Anyone who is unfamiliar with Québec’s current events and public debates might be puzzled by the sight of police officers wearing funky cargo pants and by fire trucks and subway cars covered with red stickers.
No, these are not part of some kind of celebration or festival.
The province is currently living through what some would call a budgetary crisis. At stake lies the $3.9 billion ($2.2 billion according to the unions) deficit of Québec municipal employees’ pension plans.
Throughout Canada, municipal employees’ collective agreements are bargained with the municipalities. Some believe there has been an imbalance of power between municipalities and unions (for instance, subject to exception for essential services, employees have the right to strike while municipalities cannot impose lockouts). This may partly explain municipal employees’ higher wages and numerous benefits compared to provincial public service employees.
At issue is the contribution limit for municipal employees’ pension plans. As a result of many years of collective bargaining, the amount related to the service and stabilization contribution by the employees must currently not exceed 18% of the overall payroll of the plan’s active members (or 20% in the case of firefighters and police officers).
Over the years, it has been increasingly difficult for municipalities to pay their contribution, and most of the 170 pension plans, currently covering over 120,000 active members and 50,000 retirees, started to generate a deficit that is now considered to be out of control by the provincial government.
To tackle the issue, the Quebec government introduced Bill 3 – An Act to Foster the Financial Health and Sustainability of Municipal Defined Benefit Pension Plans in Quebec (Bill 3).
Bill 3 provides that municipal defined benefit pension plans must be restructured with a view to improving their financial health. It imposes several amendments to the 170 pension plans, the most significant requiring the plans to provide that current service contribution is to be shared equally (50%-50%) between the municipality and the active members, as well as the establishment of a stabilization fund.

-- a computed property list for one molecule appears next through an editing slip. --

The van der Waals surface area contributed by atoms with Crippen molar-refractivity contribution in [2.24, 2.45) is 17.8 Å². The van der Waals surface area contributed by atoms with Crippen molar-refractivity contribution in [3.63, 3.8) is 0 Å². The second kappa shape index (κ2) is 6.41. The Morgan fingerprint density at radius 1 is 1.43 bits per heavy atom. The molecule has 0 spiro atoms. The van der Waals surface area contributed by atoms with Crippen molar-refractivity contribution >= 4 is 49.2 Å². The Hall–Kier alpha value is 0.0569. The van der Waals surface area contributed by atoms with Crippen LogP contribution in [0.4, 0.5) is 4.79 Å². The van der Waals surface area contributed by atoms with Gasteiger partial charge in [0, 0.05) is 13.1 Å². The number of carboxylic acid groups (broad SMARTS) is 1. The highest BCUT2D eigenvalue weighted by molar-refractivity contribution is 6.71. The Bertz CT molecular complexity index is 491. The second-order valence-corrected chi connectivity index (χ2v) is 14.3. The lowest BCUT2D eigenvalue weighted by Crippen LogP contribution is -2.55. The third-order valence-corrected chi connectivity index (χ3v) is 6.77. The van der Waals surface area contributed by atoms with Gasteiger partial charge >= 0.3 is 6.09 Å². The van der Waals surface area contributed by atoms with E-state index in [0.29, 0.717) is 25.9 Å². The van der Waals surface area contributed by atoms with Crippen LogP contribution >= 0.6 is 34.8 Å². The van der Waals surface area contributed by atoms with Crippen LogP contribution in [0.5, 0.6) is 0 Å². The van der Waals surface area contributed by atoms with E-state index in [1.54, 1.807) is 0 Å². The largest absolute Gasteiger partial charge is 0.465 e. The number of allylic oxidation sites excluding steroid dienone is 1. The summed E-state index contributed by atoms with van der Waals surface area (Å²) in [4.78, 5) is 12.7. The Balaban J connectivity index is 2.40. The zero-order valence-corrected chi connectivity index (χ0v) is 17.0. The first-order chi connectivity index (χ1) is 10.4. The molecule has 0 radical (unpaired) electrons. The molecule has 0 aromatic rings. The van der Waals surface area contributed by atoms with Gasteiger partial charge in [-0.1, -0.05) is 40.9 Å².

Effectively, the government, by legislative intervention, is interfering with collective agreements bargained in good faith between unions and municipalities.
There is no doubt that provincial legislatures have a lot of leeway in imposing compensation and benefits packages to public sector employees. Examples include using back-to-work legislation, binding arbitration, and imposing new contracts. But whatever the means used by the government to push the reform, it seems the constitutional right to bargain collectively as recognized by the Supreme Court of Canada (the “Supreme Court”) is clearly at stake here.
In BC Health Services and Support – Facilities Subsector Bargaining Assn. v. British Columbia, 2007 SCC 27, (“BC Health Services”) the Supreme Court, reversing its earlier jurisprudence, recognized the right to collective bargaining as a fundamental right derived from the freedom of association (section 2(d) of the Canadian Charter of rights and Freedoms). On that occasion, the Supreme Court struck down a statute from British Columbia which retroactively canceled certain provisions of collective agreements in the health sector and curtailed the bargaining on specific matters for the future.
To reach this conclusion, the Supreme Court considered the importance of the affected individuals, as well as the substantial interference with collective bargaining imposed by the legislative intervention. In Ontario (Attorney General) v. Fraser, 2011 SCC 20, a subsequent decision on the situation of farm workers in Ontario, the Supreme Court, despite creating some confusion, reaffirmed the conclusion in BC Health Services.
Based on the foregoing, one can expect that the unions in Quebec will most certainly challenge the constitutional validity of Bill 3 as being an encroachment on the right of collective bargaining.
We therefore are probably off to lengthy social and legal battles.